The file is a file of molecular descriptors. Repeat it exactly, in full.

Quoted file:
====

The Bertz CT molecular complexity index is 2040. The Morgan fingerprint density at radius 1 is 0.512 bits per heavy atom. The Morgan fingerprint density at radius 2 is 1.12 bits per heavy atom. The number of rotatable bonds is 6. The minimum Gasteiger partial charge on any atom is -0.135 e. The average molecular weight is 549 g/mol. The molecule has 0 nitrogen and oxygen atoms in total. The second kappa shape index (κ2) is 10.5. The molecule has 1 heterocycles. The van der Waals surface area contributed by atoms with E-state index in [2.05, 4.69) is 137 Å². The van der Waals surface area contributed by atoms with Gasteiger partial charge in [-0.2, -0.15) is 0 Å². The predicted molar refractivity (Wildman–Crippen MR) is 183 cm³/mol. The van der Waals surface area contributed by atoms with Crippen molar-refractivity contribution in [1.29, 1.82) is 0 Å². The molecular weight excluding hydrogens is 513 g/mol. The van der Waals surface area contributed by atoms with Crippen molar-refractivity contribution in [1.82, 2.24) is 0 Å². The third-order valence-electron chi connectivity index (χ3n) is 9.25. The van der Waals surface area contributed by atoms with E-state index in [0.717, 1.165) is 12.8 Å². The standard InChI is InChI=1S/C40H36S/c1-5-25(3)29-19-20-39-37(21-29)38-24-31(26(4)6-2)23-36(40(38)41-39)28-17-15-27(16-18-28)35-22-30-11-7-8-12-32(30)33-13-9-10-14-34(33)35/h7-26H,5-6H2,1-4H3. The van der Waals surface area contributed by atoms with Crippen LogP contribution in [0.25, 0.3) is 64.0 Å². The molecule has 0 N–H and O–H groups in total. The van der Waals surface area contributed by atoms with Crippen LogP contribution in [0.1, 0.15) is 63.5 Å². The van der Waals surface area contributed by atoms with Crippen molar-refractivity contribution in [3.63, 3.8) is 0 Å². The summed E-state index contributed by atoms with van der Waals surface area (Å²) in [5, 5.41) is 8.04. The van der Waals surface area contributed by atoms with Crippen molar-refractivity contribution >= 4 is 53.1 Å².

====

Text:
The Bertz CT molecular complexity index is 2040. The Morgan fingerprint density at radius 1 is 0.512 bits per heavy atom. The Morgan fingerprint density at radius 2 is 1.12 bits per heavy atom. The number of rotatable bonds is 6. The minimum Gasteiger partial charge on any atom is -0.135 e. The average molecular weight is 549 g/mol. The molecule has 0 nitrogen and oxygen atoms in total. The second kappa shape index (κ2) is 10.5. The molecule has 1 heterocycles. The van der Waals surface area contributed by atoms with E-state index in [2.05, 4.69) is 137 Å². The van der Waals surface area contributed by atoms with Gasteiger partial charge in [-0.2, -0.15) is 0 Å². The predicted molar refractivity (Wildman–Crippen MR) is 183 cm³/mol. The van der Waals surface area contributed by atoms with Crippen molar-refractivity contribution in [1.29, 1.82) is 0 Å². The molecular weight excluding hydrogens is 513 g/mol. The van der Waals surface area contributed by atoms with Crippen molar-refractivity contribution in [1.82, 2.24) is 0 Å². The third-order valence-electron chi connectivity index (χ3n) is 9.25. The van der Waals surface area contributed by atoms with E-state index in [0.717, 1.165) is 12.8 Å². The standard InChI is InChI=1S/C40H36S/c1-5-25(3)29-19-20-39-37(21-29)38-24-31(26(4)6-2)23-36(40(38)41-39)28-17-15-27(16-18-28)35-22-30-11-7-8-12-32(30)33-13-9-10-14-34(33)35/h7-26H,5-6H2,1-4H3. The van der Waals surface area contributed by atoms with Crippen LogP contribution in [0.25, 0.3) is 64.0 Å². The molecule has 0 N–H and O–H groups in total. The van der Waals surface area contributed by atoms with Crippen LogP contribution in [0.1, 0.15) is 63.5 Å². The van der Waals surface area contributed by atoms with Crippen molar-refractivity contribution in [3.63, 3.8) is 0 Å². The summed E-state index contributed by atoms with van der Waals surface area (Å²) in [5, 5.41) is 8.04. The van der Waals surface area contributed by atoms with Crippen molar-refractivity contribution >= 4 is 53.1 Å².